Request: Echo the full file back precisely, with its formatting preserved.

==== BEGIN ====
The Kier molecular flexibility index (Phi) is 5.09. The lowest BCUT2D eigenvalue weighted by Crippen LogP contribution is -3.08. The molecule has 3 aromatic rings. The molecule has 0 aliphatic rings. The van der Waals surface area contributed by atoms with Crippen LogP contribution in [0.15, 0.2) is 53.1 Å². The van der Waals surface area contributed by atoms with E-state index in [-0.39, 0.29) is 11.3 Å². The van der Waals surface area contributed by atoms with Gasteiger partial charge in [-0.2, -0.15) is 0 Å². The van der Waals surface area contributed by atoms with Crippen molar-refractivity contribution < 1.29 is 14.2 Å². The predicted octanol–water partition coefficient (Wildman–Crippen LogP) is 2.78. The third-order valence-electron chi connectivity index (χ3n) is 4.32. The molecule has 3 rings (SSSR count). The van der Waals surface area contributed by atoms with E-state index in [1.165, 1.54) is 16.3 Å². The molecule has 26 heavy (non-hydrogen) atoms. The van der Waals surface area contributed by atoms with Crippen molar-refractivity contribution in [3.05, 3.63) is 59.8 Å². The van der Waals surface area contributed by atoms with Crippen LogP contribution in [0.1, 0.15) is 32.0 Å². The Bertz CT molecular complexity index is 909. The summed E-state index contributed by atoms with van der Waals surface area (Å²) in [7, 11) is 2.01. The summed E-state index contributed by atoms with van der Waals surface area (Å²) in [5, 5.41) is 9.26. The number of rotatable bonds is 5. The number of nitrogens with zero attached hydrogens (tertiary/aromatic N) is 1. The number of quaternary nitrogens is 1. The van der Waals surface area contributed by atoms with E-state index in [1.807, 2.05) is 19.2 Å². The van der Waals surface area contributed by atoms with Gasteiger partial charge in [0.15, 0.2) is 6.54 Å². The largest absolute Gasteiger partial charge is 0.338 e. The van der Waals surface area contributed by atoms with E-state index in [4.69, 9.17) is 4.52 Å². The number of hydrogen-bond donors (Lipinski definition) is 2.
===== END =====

The Kier molecular flexibility index (Phi) is 5.09. The lowest BCUT2D eigenvalue weighted by Crippen LogP contribution is -3.08. The molecule has 3 aromatic rings. The molecule has 0 aliphatic rings. The van der Waals surface area contributed by atoms with Crippen LogP contribution in [0.15, 0.2) is 53.1 Å². The van der Waals surface area contributed by atoms with E-state index in [-0.39, 0.29) is 11.3 Å². The van der Waals surface area contributed by atoms with Gasteiger partial charge in [-0.2, -0.15) is 0 Å². The van der Waals surface area contributed by atoms with Crippen molar-refractivity contribution < 1.29 is 14.2 Å². The predicted octanol–water partition coefficient (Wildman–Crippen LogP) is 2.78. The third-order valence-electron chi connectivity index (χ3n) is 4.32. The molecule has 3 rings (SSSR count). The van der Waals surface area contributed by atoms with E-state index in [1.165, 1.54) is 16.3 Å². The molecule has 26 heavy (non-hydrogen) atoms. The van der Waals surface area contributed by atoms with Crippen molar-refractivity contribution in [3.05, 3.63) is 59.8 Å². The van der Waals surface area contributed by atoms with Crippen LogP contribution in [0.1, 0.15) is 32.0 Å². The Bertz CT molecular complexity index is 909. The summed E-state index contributed by atoms with van der Waals surface area (Å²) in [7, 11) is 2.01. The summed E-state index contributed by atoms with van der Waals surface area (Å²) in [5, 5.41) is 9.26. The number of rotatable bonds is 5. The number of nitrogens with zero attached hydrogens (tertiary/aromatic N) is 1. The number of quaternary nitrogens is 1. The van der Waals surface area contributed by atoms with E-state index in [1.807, 2.05) is 19.2 Å². The van der Waals surface area contributed by atoms with Gasteiger partial charge in [0.15, 0.2) is 6.54 Å². The largest absolute Gasteiger partial charge is 0.338 e. The van der Waals surface area contributed by atoms with E-state index in [4.69, 9.17) is 4.52 Å². The number of hydrogen-bond donors (Lipinski definition) is 2.